Defunct economists, academic scribblers, and other people we should be examining more carefully

My favorite discovery of past weeks are Yale’s open courses, for video or podcast.

Right now I’m about a third of my way through Steven Smith’s Introduction to political philosophy and Ian Shapiro’s Moral Foundations of Politics. Highly, highly recommended.

Political philosophy never entered my undergrad education, and I never found the time to read it afterwards. When I made the switch from economics department to political science, it was hard to understand what the political theorists were writing about. What use was revisiting 2000-year-old tomes? Surely it was important stuff to teach, and surely one could squeeze a few original papers out of them. But an entire discipline of new research?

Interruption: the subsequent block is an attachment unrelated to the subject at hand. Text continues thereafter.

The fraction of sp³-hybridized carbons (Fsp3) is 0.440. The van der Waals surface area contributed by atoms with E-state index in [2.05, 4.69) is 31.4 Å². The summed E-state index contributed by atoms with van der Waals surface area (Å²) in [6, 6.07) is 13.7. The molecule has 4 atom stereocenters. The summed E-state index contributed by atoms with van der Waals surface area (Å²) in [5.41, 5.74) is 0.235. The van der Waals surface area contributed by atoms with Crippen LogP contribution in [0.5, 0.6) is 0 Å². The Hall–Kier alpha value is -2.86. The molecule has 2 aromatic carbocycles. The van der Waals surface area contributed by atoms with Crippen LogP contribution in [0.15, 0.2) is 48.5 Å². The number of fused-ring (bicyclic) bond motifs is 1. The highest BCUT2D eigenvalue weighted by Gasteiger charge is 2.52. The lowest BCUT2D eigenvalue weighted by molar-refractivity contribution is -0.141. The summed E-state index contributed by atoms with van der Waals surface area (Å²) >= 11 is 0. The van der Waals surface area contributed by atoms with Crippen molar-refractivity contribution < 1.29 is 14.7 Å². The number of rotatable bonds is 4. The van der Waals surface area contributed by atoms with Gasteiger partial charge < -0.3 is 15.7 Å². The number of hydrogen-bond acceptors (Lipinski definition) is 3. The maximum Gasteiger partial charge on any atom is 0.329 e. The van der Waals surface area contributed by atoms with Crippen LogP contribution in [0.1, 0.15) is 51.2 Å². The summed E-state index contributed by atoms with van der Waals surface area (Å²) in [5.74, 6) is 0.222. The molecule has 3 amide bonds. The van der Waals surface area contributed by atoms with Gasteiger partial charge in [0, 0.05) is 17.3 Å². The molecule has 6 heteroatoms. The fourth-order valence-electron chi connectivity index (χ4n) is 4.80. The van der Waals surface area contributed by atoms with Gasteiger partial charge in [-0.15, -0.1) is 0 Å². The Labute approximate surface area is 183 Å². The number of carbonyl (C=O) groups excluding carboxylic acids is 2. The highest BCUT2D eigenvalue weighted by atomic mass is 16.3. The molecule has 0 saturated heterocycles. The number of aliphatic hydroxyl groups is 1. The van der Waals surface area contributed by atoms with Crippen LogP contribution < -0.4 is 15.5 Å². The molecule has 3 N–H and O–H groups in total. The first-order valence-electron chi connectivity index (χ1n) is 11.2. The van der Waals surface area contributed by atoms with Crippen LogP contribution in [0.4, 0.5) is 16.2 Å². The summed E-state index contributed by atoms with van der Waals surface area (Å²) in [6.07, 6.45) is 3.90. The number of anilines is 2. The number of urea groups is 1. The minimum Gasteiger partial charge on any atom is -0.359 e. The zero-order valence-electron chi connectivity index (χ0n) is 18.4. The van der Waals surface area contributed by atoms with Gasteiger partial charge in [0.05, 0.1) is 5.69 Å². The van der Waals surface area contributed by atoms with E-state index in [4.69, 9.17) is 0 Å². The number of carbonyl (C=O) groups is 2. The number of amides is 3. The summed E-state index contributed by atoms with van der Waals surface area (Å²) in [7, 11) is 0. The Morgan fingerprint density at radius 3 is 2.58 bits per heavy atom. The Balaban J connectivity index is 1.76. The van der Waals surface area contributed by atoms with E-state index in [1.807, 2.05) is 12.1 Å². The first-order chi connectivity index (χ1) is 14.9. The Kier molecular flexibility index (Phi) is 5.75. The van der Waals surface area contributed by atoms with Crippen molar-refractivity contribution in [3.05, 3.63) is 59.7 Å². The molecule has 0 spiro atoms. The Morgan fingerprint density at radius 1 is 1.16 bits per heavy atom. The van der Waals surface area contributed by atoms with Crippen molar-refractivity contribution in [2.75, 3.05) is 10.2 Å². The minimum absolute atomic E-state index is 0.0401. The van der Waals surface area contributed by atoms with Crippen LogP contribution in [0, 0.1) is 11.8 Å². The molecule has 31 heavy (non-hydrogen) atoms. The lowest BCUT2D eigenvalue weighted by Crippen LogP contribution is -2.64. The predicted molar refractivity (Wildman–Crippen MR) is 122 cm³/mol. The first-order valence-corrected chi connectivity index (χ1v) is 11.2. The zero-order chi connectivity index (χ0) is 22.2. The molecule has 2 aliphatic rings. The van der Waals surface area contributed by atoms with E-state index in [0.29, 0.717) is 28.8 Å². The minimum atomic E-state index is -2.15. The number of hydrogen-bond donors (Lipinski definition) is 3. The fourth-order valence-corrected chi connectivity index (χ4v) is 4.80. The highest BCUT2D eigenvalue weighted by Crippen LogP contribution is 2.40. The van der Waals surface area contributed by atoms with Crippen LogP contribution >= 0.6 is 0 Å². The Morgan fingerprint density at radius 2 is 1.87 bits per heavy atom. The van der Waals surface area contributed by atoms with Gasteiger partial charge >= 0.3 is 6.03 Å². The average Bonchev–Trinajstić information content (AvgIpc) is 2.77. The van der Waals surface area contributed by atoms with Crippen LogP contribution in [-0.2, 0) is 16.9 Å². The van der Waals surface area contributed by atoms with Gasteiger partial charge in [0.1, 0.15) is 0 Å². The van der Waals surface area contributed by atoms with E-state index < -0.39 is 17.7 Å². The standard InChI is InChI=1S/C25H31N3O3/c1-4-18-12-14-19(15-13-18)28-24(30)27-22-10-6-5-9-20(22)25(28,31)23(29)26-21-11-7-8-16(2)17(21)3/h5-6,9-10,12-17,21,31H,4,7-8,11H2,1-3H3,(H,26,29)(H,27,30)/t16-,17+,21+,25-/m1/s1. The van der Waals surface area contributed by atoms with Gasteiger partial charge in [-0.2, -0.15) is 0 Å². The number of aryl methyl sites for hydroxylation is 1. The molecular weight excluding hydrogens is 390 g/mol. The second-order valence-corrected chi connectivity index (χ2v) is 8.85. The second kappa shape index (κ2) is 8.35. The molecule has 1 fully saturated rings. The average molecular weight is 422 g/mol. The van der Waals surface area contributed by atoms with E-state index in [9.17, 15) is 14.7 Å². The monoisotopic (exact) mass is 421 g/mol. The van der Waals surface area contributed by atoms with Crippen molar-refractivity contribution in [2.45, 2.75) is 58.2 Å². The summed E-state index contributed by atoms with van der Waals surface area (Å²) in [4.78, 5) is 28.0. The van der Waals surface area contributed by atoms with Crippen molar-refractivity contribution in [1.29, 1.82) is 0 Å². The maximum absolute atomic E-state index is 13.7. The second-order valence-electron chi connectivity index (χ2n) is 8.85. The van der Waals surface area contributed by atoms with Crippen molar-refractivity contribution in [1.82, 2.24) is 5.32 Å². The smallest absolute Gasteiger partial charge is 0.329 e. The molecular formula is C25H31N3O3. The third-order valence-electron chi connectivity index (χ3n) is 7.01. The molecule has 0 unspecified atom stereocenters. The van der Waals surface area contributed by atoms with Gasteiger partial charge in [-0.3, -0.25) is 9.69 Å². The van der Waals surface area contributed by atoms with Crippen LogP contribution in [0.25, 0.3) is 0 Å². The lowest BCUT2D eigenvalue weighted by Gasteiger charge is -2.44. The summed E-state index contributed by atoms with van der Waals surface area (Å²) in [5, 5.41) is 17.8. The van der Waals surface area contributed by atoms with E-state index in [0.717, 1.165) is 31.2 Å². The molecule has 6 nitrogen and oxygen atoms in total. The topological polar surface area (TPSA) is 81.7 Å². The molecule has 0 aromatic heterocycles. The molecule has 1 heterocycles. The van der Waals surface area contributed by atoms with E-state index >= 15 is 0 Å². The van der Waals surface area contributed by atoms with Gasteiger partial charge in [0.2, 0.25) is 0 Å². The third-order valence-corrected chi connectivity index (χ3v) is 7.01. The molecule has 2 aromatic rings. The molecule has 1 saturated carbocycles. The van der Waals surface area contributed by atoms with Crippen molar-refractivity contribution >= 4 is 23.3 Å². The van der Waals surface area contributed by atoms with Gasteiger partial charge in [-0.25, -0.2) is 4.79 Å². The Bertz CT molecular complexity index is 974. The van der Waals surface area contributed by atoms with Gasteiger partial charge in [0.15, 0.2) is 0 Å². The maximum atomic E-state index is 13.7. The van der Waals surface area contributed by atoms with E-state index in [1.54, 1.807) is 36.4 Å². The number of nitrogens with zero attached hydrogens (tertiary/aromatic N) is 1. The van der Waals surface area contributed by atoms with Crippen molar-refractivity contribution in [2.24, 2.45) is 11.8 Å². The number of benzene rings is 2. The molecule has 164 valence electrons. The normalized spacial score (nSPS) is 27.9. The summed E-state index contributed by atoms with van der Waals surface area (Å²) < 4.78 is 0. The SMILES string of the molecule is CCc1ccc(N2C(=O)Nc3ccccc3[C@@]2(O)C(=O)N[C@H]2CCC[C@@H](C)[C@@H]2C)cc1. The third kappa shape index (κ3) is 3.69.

I have since reconsidered. Take these courses for instance. They tackle the first and most fundamental questions in politics: What makes a state legitimate? What makes a good life? What is a responsible citizen to do? What are our obligations towards others?

Every course of new book on development, whether it seeks “why people are poor” or “why nations fail”, and every public policy or Millennium Development Goal–all of these implicitly have an answer to these deeper questions. The answer, though, is almost never explicit, even sometimes to the authors themselves.

I’m reminded of one of my favorite Keynes quotes: “Practical men who believe themselves to be quite exempt from any intellectual influence, are usually the slaves of some defunct economist. Madmen in authority, who hear voices in the air, are distilling their frenzy from some academic scribbler of a few years back.”

As I listen to these lectures, I can’t help but look at half of my own sub-discipline in a new light. More on this in coming weeks as I have a few new books I want to discuss.